ResearcherAlexander Jost, M.A. (Chinese Studies, Tübingen University)
Since earliest times, poetry in general and the genre of the rhapsody or prose poem (fu 赋) in
particular in China has been used to describe an extremely wide range of topics. In the Chinese educational
tradition, writing poetry was a well-liked way for officials to prove their academic status, their professional
competence and their exemplary attitude. The Song official Hong Zikui 洪咨夔 (1176-1236) served in a number of
offices up to the minister of justice, among them also at one post in an important copper producing region in
Jiangxi. One of the poems preserved in his collection, the Pingzhai wenji 平齋文集, is entitled "Rhapsody of the
Great Smelting" (Dayefu 大冶赋) and reflects his comprehensive knowledge in the fields of mining, minting and
metallurgy. Providing an English translation with extensive annotations for the western reader is the purpose of
State of the field.Although the development of the mineral industries during the Song
dynasty has aroused much interest within the western academic world and very valuable research has been carried
out for example by Donald Wagner or Peter Golas, Hong Zikui and his work remain basically unmentioned. In China
during the 1990s an annotated "translation" into modern Chinese as well as several additional articles concerning
its content were published by Hua Jueming 华觉明 and Wang Shengduo 汪圣鐸.
Relevance of the topic and research question.
The time of the Song dynasty in China was a period of enormous economic expansion as well as of
remarkable innovations in the fields of science and technology and is under various aspects even
regarded as the beginning of modernity. A massive increase in the casting of coins backed the economic
boom and made it at the same time dependent on an increasing mint metal production. The numerous
industries as well as the agricultural sector of the empire showed an growing metal demand, too. When
the loss of the northern mining regions to the Jurchen and the exhaustion of mines in the south lead
to a metal shortage, the mineral industries became a focus of attention and new technologies were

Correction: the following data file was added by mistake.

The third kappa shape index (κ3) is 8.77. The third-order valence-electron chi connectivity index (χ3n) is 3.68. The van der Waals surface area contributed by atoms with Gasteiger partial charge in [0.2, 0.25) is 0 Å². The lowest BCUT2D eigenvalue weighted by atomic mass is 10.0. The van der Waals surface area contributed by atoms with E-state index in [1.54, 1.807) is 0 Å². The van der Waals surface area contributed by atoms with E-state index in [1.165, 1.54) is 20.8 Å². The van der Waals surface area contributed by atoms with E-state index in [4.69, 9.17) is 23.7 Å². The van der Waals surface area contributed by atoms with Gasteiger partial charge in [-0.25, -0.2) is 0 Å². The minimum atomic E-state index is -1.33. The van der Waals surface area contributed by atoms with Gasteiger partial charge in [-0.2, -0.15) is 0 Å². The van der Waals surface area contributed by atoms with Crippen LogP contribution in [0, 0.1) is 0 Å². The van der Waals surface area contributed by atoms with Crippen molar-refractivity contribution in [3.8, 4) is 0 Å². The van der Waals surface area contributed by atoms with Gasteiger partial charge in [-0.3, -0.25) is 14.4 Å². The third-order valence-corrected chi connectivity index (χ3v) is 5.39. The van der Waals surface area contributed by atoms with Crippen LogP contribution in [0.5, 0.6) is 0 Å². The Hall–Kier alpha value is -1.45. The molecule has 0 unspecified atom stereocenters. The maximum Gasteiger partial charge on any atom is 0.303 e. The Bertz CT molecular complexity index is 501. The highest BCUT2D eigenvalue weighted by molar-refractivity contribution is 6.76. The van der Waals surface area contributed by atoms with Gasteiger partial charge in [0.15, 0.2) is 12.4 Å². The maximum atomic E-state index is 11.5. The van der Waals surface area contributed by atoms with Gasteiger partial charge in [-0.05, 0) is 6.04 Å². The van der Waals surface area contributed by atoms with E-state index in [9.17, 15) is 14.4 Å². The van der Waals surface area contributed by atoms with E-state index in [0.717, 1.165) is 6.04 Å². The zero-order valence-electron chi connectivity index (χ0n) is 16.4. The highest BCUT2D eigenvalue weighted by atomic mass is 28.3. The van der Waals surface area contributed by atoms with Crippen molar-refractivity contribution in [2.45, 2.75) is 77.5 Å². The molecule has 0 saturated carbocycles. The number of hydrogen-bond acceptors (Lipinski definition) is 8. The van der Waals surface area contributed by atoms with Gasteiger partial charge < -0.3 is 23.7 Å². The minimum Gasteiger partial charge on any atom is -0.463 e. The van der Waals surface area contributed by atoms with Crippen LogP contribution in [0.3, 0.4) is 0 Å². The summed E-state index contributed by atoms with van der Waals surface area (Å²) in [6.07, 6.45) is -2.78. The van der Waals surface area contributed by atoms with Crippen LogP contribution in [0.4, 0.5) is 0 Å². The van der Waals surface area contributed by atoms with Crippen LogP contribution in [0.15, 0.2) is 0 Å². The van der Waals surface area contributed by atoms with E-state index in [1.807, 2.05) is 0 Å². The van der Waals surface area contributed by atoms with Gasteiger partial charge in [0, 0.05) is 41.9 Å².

invented and applied. The Dayefu is an eye-witness report from the center of this both problematic
and innovative situation and gives us a picturesque impression of the actual execution of mining and
smelting activities in detail and of their cultural understanding at its time. Besides, it provides
the most detailed description of an important innovation, the copper precipitation process, and its
industrial application in China. Making the Dayefu accessible to the western public is thus a valuable
step towards a better understanding of the substantial changes that affected the Chinese society,
economy and technology during the Song period.
Sources. The translation is based on the version of the Dayefu preserved in the Sibu
congkan 四部叢刊. To achieve a clear understanding of the described content, which is often expressed in complex metaphorical
and allegorical wording, a range of other historical works contemporary to the poem or younger are consulted. Most importantly those
are encyclopaedias (e.g. Tiangong kaiwu 天工開物), collections of administrative regulations (e.g. Song huiyao jigao 宋會要輯稿), local
gazetteers (e.g. Longquan xianzhi 龍泉縣志) and private writings (e.g. Shuyuan zaji 菽園雜記).
Expected results. The aim of the project is the compilation of an extensively annotated
English translation, which also allows a western reader with limited knowledge on the history of Chinese science and
technology to understand the poem and the background of its content. Besides, the commentaries to the text and thus a
compact collection of source material helpful for understanding will be attached as well as explanations of crucial
technologies and their application at the time of the poem.
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